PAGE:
I came across this answer, written over a year ago, to a question about division by zero. The answer was written by a Physics instructor who seems to be rather confused.
- Division by zero is often defined as infinity. Infinity divided by zero is infinity-squared. For signs to be defined correctly, you must have a +0 and a -0. This is often accomplished through the theory of limits. The limit of x as x approaches zero from the negative side is -0. The limit of x as x approached zero from the positive side is +0. Higer (sic) level mathematics uses the concept of infinity quite often.
Let’s gloss over the first two appalling sentences. In the following sentences I suppose he is trying to refer to the fact that one can approach 0 (or any number) from different directions. If x approaches 0 from above, that is x remains positive, then you can write, for example, . Note that the limit is written as 0 not +0 which is of course equal to 0 so there’s no point writing it! This notation allows one to show that different things can happen if x approaches 0 from above or from below and to say that if and only if (where f is a real-valued function defined on a neighbourhood of 0).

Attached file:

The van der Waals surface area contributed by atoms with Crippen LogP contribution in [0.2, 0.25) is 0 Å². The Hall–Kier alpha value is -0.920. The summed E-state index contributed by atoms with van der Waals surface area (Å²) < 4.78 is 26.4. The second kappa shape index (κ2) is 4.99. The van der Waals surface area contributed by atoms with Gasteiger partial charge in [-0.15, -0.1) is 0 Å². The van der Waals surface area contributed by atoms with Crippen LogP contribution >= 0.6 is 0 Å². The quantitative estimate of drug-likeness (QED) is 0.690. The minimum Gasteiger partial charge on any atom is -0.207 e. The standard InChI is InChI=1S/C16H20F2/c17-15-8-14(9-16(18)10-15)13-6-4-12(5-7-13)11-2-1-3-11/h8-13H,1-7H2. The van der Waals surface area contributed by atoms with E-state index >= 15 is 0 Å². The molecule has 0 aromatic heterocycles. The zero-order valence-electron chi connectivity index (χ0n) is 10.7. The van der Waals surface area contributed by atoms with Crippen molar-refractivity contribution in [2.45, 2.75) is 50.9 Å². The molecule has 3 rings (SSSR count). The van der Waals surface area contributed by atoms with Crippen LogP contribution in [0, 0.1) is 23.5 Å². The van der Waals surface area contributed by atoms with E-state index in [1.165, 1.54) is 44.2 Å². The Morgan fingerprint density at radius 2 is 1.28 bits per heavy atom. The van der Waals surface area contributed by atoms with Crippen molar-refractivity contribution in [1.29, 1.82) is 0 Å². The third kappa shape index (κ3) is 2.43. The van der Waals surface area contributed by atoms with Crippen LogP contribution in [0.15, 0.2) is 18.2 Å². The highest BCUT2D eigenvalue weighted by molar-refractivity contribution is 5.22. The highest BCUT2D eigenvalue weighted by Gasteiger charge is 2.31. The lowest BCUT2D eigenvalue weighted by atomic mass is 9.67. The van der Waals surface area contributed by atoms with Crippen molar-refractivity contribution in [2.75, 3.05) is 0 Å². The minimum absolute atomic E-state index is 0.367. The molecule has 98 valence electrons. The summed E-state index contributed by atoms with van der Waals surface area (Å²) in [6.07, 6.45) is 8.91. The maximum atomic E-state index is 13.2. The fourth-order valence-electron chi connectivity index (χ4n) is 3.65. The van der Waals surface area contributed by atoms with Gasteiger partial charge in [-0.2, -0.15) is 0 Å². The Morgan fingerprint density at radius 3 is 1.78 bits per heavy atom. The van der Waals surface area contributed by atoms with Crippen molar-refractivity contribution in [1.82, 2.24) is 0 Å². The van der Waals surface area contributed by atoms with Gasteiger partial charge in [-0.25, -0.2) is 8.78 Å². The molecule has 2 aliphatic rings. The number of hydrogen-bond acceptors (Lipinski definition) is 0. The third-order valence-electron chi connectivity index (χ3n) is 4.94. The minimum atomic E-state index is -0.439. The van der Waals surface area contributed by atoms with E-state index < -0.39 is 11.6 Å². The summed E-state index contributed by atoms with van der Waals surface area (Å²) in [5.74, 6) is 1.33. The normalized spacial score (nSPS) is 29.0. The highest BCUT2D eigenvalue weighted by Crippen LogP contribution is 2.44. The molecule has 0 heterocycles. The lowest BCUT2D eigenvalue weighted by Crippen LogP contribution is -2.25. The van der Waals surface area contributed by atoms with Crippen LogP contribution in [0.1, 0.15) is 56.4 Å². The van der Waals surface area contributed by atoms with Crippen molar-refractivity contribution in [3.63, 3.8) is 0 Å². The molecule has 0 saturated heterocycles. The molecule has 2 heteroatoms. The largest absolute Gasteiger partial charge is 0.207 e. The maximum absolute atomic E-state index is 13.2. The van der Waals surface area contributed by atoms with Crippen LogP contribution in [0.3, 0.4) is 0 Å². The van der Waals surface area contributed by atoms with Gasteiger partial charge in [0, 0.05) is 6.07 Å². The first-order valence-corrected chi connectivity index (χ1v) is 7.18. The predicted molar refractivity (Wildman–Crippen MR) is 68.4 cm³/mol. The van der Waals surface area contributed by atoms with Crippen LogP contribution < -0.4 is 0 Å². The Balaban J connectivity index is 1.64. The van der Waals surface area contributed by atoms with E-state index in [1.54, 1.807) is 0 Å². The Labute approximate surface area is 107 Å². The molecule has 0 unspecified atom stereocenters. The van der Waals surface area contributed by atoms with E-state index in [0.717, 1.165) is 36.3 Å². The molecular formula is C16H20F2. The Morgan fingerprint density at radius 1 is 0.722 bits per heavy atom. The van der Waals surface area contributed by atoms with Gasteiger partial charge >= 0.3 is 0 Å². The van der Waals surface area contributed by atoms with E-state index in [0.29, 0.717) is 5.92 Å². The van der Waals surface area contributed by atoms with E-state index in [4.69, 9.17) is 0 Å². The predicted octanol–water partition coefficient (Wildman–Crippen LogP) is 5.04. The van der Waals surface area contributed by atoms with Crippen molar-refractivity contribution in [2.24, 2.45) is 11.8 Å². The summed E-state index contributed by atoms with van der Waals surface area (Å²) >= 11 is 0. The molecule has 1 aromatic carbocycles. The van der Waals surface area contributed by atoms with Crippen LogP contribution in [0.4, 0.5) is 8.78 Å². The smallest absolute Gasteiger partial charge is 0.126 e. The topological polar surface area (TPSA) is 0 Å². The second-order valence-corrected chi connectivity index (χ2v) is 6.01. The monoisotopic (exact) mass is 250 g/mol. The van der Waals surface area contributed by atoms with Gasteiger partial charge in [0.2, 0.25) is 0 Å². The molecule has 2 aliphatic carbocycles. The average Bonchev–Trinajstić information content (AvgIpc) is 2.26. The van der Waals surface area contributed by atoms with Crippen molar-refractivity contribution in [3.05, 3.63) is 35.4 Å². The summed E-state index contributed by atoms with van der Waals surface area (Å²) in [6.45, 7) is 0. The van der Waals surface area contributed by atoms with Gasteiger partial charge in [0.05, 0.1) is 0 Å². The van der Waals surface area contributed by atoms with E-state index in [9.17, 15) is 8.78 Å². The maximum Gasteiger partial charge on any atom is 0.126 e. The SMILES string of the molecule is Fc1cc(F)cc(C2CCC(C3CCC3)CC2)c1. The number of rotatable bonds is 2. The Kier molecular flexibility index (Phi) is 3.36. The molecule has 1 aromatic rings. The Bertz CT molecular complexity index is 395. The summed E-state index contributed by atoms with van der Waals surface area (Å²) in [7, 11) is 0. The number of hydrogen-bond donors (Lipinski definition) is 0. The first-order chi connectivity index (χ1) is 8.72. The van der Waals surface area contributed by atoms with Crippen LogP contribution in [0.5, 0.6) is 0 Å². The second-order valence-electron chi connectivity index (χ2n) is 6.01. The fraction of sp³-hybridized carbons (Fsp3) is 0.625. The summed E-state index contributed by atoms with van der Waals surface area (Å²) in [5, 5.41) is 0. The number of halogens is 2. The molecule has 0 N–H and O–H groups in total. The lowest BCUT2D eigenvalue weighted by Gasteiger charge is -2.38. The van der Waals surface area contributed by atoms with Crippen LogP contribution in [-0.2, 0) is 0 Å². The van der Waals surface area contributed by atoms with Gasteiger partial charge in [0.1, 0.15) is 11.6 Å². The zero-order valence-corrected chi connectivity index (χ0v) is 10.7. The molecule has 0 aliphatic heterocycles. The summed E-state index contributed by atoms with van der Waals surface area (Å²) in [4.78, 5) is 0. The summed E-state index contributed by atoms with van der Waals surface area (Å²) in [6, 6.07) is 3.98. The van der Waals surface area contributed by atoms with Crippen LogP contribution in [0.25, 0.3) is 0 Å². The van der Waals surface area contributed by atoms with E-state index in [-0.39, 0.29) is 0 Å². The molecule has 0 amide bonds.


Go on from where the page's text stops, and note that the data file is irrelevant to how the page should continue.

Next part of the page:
Personally, I like using and rather than and respectively, because they illustrate the approach from above or below.